<div class="name">{name}</div>
    <div><a href="tel:{phone}">{phone}</a></div>
    <div><a href="mailto:{email}">{email}</a></div>

<!-- Sales Rep TPL Input -->
<script type="text/template" id="tpl_sales_rep_input">
  <div class="contact-us">
    <div class="black-box">
      <div class="value">
         Enter your zip code
    <div class="black-box">
    <div class="label">Zip Code</div>
    <div class="value">
      <input type="text" name="sales_rep_zip" id="sales_rep_zip"/>


We keep all the html fragments inside SCRIPT tag, so these html elements are not added in the DOM and you can access the data simply by accessing innerHTML of the Script tags. This works perfectly fine while creating builds and template codes in Views become easy to maintain.

Sample tpl

var touchTeam = Ext.create('Ext.DataView', {
  store: 'MyStore',
  itemTpl: document.getElementById('tpl_sales_rep_input').innerHTML


4. Animate and activate containers from a common function

I prefer to manage handling all the page transitions and activation from a common function inside Utility class. The benefits are multifold:

  1. All the transitions are managed from a single place. So, if I find a particular platform or device not supporting the animations well, I can set it off easily.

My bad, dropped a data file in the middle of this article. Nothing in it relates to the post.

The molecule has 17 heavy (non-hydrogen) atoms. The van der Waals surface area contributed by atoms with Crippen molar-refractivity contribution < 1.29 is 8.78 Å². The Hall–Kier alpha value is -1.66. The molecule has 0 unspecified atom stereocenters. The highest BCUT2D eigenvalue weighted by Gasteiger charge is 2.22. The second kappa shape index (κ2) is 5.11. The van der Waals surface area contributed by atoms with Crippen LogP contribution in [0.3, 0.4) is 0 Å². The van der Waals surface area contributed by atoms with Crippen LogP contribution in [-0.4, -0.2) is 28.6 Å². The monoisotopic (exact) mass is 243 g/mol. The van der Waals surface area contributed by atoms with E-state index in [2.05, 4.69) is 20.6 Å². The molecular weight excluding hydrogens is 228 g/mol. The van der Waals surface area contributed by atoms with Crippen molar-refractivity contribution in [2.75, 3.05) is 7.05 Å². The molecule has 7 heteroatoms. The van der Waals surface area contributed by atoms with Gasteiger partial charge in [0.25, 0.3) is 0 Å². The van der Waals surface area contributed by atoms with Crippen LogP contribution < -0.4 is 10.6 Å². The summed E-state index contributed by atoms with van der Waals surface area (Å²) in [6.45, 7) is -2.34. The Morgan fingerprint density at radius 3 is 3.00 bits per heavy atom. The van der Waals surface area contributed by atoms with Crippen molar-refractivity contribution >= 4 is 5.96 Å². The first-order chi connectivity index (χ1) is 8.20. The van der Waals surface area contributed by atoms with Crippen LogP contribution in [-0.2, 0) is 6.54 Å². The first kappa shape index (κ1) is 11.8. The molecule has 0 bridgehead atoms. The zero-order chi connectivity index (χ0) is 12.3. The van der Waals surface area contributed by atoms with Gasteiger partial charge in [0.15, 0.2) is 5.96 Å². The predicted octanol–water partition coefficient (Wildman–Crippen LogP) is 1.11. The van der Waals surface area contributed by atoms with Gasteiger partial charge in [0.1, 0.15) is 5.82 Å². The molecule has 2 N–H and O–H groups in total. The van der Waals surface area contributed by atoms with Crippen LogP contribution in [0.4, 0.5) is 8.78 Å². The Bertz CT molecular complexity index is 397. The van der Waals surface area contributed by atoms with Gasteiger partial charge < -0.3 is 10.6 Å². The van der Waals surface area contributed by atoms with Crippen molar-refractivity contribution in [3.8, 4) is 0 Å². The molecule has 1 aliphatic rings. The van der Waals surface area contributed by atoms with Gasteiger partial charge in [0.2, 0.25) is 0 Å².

2. Default sencha transition is slide. You can change it to fade or some other by changing it here without going through all the setActiveItem functions.
  3. Maintain animation duration.
  4. Code reuse.

Have a look at the function below which I found so helpful for a large navigational apps.

showActiveItem method

// Add these properties and the method in your Utility class

// Type of animation
animationType : 'slide',

// Default animation duration is 250ms. You can change it here
animationDuration : 100,

// Turn ON or OFF the transitions
enablePageAnimations : true,

// Method to activate a panel
showActiveItem: function (parentPanel, childPanel, animation) {
  animation = Ext.apply({
    type: this.animationType,
    duration: this.animationDuration
  }, animation || {});

  if (parentPanel && childPanel) {
    // enablePageAnimations property of Utility says whether to turn ON or OFF the transition
    if (this.enablePageAnimations) {
      parentPanel.animateActiveItem(childPanel, animation);
    } else {

  return this;

// Use it in your Controller like this
var panel = new Ext.Container({
  html : 'Hellow World!'

App.util.Utility.showActiveItem(this.getMain(), panel);

Start using the above points and you will soon see the benefits. I am not saying they are the best ways to do it but I used these in multiple apps and found these will reduce your last minute headache a lot. I am going to add some more concepts in the 2nd part of this post. Stay tuned!

Swarnendu De

Swarnendu is the Co-founder and Lead architect at Innofied. For the last seven years, he has been working with numerous JavaScript technologies including Backbone.js, Node.js, ExtJS, Sencha, and so on, and has developed more than 50 complex JavaScript-based applications thus far. He is the author of the book Backbone.js Patterns and Best Practices. Swarnendu regularly writes at his personal blog, Innofied Blog, the Tuts+ network, and provides support and assistance for JavaScript, Sencha and much more around the web. You can reach him through his website at or via Twitter at @swarnendude